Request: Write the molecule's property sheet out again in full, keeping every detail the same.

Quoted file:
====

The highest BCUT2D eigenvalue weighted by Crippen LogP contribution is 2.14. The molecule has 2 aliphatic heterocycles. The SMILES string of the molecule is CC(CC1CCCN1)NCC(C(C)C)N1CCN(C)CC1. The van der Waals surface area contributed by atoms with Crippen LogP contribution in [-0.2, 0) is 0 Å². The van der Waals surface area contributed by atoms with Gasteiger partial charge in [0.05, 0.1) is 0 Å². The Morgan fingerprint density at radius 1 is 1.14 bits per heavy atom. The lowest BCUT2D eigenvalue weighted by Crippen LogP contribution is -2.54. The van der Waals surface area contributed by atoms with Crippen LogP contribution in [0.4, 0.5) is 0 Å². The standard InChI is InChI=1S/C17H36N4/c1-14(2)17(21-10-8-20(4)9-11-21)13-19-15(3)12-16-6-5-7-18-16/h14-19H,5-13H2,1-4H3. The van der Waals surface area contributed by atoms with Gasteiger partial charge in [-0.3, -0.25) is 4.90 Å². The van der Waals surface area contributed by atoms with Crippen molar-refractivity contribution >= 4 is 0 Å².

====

The highest BCUT2D eigenvalue weighted by Crippen LogP contribution is 2.14. The molecule has 2 aliphatic heterocycles. The SMILES string of the molecule is CC(CC1CCCN1)NCC(C(C)C)N1CCN(C)CC1. The van der Waals surface area contributed by atoms with Crippen LogP contribution in [-0.2, 0) is 0 Å². The van der Waals surface area contributed by atoms with Gasteiger partial charge in [0.05, 0.1) is 0 Å². The Morgan fingerprint density at radius 1 is 1.14 bits per heavy atom. The lowest BCUT2D eigenvalue weighted by Crippen LogP contribution is -2.54. The van der Waals surface area contributed by atoms with Crippen LogP contribution in [0.4, 0.5) is 0 Å². The standard InChI is InChI=1S/C17H36N4/c1-14(2)17(21-10-8-20(4)9-11-21)13-19-15(3)12-16-6-5-7-18-16/h14-19H,5-13H2,1-4H3. The van der Waals surface area contributed by atoms with Gasteiger partial charge in [-0.3, -0.25) is 4.90 Å². The van der Waals surface area contributed by atoms with Crippen molar-refractivity contribution >= 4 is 0 Å².